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Monday, May 20, 2013
A Dream Comes TruePosted Tuesday, February 15, 2011, at 10:08 AM
I've been dreaming this same scene since my childhood years, a dream that returns to me once every six months or so.
I'm standing on a sheet of ice. There's ice everywhere, as far as the eye can see. I'm somewhere far away from civilization where no one will hear my voice no matter how loud I scream. I've somehow left the comfort of my heated dwelling and can't get back in. No one else is present.
I'm screaming at the top of my lungs but that changes nothing about my situation. I can hear the wind blowing, continuously.
The scene ends with me getting colder and colder.
And then I wake up.
I can remember having that dream as far back as the age of two, a fact that my parents would confirm if they were still alive. I have several "repeating" dreams and they used to joke that they could tell the time of the year by which nightmares I was having as I crawled into the safety of their bed.
I know I'm not the only person who has this type of experience. I've attended workshops by experts of a wide variety who have a wide variety of explanations. I've had people tell me that the ice represents certain types of feelings I'm repressing (Freudian). I've had some tell me that the scene represents an archetype of how I live my life (Jungian). I've had others tell me that I'm remembering something from a past life.
I've even been told that it represents the isolation of my political views.
There are all kinds of dreams that we have. I could explain the psychology of the five states of sleep and the types of dreams represented by each one. I could also share stories of dreams that have "come true" as if they were markers of future paths and choices.
I've had people tell me that they dreamed in advance of meeting their partners. I've had parents tell me of the specific dreams they've had regarding the death of a child, a dream whose details become reality.
This dream of mine is simply a part of who I am and I've come to appreciate that I may never be able to explain it. All of us have those quirks, those unique experiences that we have that others don't (or at least never talk about having). They shape us in a way.
We would not be who we are if we didn't have them. One of mine simply happens to be the dreams that I've had since childhood that repeat every so often. And one of those repeating childhood dreams involves being alone in a world of ice.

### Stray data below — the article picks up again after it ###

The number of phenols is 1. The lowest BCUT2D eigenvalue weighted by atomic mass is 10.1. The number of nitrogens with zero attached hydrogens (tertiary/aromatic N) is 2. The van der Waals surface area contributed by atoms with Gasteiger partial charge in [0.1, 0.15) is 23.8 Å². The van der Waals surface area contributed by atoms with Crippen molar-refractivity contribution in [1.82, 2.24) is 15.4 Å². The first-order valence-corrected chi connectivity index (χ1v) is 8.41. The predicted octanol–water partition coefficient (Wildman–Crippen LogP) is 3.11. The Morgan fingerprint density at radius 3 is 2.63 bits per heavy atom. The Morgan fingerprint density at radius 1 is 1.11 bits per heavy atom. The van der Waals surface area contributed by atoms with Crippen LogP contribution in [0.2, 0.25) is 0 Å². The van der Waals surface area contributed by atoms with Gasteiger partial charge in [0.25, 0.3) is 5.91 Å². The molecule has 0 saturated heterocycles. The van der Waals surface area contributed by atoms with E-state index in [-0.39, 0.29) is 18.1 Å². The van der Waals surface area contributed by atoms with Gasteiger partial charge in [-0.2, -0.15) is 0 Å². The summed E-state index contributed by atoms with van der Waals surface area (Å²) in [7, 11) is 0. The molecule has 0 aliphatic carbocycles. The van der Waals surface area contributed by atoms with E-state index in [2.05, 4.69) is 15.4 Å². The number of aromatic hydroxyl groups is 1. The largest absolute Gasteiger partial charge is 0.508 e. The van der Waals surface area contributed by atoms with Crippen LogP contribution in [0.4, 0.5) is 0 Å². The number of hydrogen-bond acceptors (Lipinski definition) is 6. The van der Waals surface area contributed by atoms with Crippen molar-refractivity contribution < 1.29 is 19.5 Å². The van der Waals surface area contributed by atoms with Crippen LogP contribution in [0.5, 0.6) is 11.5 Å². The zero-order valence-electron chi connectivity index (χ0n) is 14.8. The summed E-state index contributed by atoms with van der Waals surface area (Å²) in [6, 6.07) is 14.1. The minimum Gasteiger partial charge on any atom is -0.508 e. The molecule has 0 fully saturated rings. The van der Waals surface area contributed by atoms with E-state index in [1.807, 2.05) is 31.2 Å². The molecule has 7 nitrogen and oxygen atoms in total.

February 2nd was the day that our county and most of central Indiana was shut down by the ice storm. The power had been out for about five hours, the house was beginning to get cold, and I was waking from a nap.
I really wasn't quite myself when I decided to go out and see if the mail had arrived. I put on my hat and coat and heard the front door close behind me. I had somehow slid to the mailbox without falling when it suddenly dawned on me that going back to the house would be all uphill.
I suddenly woke up, fully awake, when I heard the wind blowing across that sheet of ice that covered hundreds of miles. I shuddered, not from the cold but from the realization that I might fall and get hurt and not make it safely back to the house.
Who would hear my cries for help? Who would help me get back to safety?
Luckily for me I somehow made it back to the door. Thankfully my keys were in my pocket and I got back inside into the safety of a cold house that wasn't as cold as outside. The power came back on about an hour later.
Over the last two weeks life has slowly returned to normal. With the "heat wave" we're now experiencing I can finally see my driveway once again.
And yet, I've not had a full night's sleep in two weeks.
I awake to the sound of the wind blowing over the ice.
P.T. Wilson is the senior pastor at Gobin Memorial United Methodist Church, Greencastle, and is also the University Chaplain at DePauw University.